Vascular pathology in multiple sclerosis: mind boosting or myth busting?
Experimental & Translational Stroke Medicine 2011, 3:7 doi:10.1186/2040-7378-3-7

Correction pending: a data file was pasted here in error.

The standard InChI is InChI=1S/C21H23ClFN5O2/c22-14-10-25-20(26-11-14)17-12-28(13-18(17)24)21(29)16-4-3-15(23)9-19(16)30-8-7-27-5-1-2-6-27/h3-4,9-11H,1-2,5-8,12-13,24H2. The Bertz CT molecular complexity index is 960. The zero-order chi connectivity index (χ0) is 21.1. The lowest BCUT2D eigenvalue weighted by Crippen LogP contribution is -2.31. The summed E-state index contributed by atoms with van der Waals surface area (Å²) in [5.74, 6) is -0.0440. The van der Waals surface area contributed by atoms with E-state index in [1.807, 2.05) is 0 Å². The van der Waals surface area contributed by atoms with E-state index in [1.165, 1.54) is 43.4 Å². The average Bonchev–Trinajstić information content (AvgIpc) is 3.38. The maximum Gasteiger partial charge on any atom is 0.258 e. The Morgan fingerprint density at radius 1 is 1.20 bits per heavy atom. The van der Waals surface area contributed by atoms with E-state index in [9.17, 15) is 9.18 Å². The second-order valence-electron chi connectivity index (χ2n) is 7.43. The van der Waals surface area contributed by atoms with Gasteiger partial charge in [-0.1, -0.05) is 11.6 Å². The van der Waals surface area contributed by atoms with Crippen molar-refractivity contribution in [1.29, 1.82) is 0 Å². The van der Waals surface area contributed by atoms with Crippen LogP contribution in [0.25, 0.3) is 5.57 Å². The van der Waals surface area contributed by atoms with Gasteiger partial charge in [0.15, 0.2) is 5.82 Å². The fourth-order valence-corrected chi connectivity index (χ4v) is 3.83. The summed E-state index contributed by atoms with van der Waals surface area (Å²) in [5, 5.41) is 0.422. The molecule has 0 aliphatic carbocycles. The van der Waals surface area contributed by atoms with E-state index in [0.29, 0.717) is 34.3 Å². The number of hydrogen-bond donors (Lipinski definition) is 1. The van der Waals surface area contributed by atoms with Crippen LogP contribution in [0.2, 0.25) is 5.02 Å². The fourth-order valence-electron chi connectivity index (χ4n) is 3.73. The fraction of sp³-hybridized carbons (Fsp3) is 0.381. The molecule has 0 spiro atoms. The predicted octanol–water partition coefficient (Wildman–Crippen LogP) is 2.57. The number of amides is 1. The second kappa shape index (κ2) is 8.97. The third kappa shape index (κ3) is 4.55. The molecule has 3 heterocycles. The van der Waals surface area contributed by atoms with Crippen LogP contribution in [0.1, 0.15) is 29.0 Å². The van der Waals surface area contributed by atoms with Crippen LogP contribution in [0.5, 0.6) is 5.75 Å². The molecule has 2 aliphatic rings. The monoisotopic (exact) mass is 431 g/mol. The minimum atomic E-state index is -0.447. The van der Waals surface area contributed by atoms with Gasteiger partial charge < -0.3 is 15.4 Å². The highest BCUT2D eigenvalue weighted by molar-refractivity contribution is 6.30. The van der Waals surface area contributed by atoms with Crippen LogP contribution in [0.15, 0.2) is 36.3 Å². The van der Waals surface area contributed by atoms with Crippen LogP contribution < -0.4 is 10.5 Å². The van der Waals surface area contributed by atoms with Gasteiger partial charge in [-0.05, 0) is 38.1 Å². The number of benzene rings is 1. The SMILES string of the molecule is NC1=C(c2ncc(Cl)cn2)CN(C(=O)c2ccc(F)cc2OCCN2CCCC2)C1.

The investigation of central nervous system vascular changes in the pathophysiology of multiple sclerosis (MS) is a time-honored concept. Yet, recent reports on changes in venous cerebrospinal outflow, the advent of new magnetic resonance imaging techniques and the investigation of immunomodulatory properties of several vascular mediators on the molecular level have added new excitement to hypotheses centering around vascular pathology as determining factor in the pathophysiology of MS. Here we critically review the concept of chronic cerebrospinal venous insufficiency in MS patients and describe new imaging techniques including perfusion weighted imaging, susceptibility weighted imaging and diffusion weighted imaging which reveal central nervous system hypoperfusion, perivascular iron deposition and diffuse structural changes in the MS brain. On a molecular basis, vascular mediators represent interesting targets connecting vascular pathology with immunomodulation. In summary, the relation of venous changes to the pathophysiology of MS may not be as simple as initially described and it certainly seems awkward to think of the complex disease MS solely as result of a simple venous outflow obstruction. Yet, the investigation of new vascular concepts as one variable in the pathophysiology of the autoimmune attack seems very worthwhile and may add to a better understanding of this devastating disorder.
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